I’ve been in the Czech Republic for about 2 weeks now, and as any study abroad student can agree, it’s been a whirlwind. The most important lesson I’ve learned thus far has been that you will love your new life so much more when you stop comparing it to the one you had before.
The culture shock has been the most intense when I have the mindset of Czech Republic vs. U.S. Of COURSE it’s not Colorado, so why compare the two?
Is the food different? Yes. Is the cellular plan weird? A little. Are the new classes confusing? Absolutely. But when I stop thinking ugh this was so much easier in the U.S. or why does the Czech Republic have to be so confusing? And start simply acknowledging things, taking them in as facts, and MOVING ON, I find so much more joy. I remind myself that I am here to learn a new culture. I am not here to look at this culture and judge, I am here to absorb and learn. Accepting the latter has allowed me to find enjoyment in getting lost (all the time), see the beauty of the new, and overall become adjusted much faster.
Now with that out of the way, here’s what a lack of comparison has showed me in my first few weeks in Czechia:
- Brno has really interesting art…
Like this clock. Yup. Clock. This is a newer art installment that took 3 years to build and over half a million US dollars. Every day at 11am a marble comes out of the clock via 4 slots. People wait at each of the slots in hopes of catching the marble. And…that’s it.
At first this piece seems a little…random…but it actually commemorates one of the country’s most difficult wars: The Thirty Years’ War. Basically, the Swedes had been trying to take over the city for 3 months, but Brno wouldn’t give up. So, finally, the Swedish general said that if Brno was still standing by noon the next day, his army would give up. So, the people of Brno decided to set all the clocks to ring 12 an hour early-11am- and the Swedes kept their promise and gave up. My goal in life is to now catch that marble.
- It’s very easy to travel! But difficult to navigate
As any family member or close friend can attest to, I am not directionally gifted. At all. Because of this, I spent my first week in a constant state of cluelessness. If I was unsupervised, you could guarantee I was also lost somewhere. However, I ended up seeing SO much more of the city this way! More time on the bus meant more time to look out the window. I found a gym, a zoo, and the reservoir, all by accident. Although I don’t recommend this type of self-tour, take some time to just look out the window, you’ll learn a lot.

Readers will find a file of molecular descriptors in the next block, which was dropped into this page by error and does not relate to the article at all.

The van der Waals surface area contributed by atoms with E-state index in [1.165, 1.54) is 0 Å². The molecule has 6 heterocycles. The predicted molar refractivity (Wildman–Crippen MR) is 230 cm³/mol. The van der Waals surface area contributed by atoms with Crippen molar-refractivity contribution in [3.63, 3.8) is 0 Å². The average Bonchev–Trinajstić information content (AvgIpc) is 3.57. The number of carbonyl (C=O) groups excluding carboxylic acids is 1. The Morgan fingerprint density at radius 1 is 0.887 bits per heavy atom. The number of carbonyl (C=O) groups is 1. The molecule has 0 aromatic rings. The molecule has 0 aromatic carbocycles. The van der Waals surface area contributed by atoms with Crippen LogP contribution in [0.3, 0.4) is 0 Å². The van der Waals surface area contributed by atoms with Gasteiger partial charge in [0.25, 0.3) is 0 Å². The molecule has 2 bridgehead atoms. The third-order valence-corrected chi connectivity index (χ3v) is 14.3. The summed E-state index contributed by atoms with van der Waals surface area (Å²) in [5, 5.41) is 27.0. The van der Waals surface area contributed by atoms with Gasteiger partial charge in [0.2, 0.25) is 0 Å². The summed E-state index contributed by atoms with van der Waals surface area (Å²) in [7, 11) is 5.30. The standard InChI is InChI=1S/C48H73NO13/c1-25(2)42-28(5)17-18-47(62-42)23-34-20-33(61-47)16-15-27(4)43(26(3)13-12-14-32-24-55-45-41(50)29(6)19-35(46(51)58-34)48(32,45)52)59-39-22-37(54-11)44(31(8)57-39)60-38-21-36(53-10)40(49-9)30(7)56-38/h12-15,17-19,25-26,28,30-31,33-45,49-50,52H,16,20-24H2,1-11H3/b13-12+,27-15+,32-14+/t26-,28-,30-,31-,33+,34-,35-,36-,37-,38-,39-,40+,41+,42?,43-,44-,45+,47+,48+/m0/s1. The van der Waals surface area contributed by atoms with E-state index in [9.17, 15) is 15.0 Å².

Almost contrary to this, I’d like to add that it is actually quite easy to travel around. Mainly because public transportation is the most common form of transportation, you can get pretty much anywhere on your own. In addition, it is cheap. Very cheap. Like going-to-a-different-country-for-$10 cheap. And that’s before the student discount!
- Everything is beautiful!
Did you know that the Czech Republic has the most castles per square footage in the world?? Or that Czechia is shaped like a bowl, where the bowl’s rim are the mountains? Or that buildings are always refurbished instead of being replaced? Now imagine what that looks like. It looks like red rooftops as far as the eye can see. Colorful buildings with intricate molding everywhere you turn. Cobblestone everywhere (warning: easy to sprain ankles). Artistic statues scattered throughout the city. Castles placed on every hill. Even the McDonald’s look nice! If you don’t want to go to Czechia for anything else, go for the beauty. (And bring a camera.)
Takeaway: Don’t compare. Theodore Roosevelt was right when he stated that comparison was the thief of joy. Throw comparison out the window and instead immerse yourself in the new and you’ll find something much better.
CZECH REPUBLIC – MASARYK UNIVERSITY, 2018 FALL
Hannah Langford is taking a break from studying Integrated Sciences at DU to study history and culture at Masaryk University in Brno, Czech Republic. She’s looking forward to exploring the unique geography and outdoor opportunities in the area and the surrounding countries. She’s also looking forward to eating a lot of chocolate.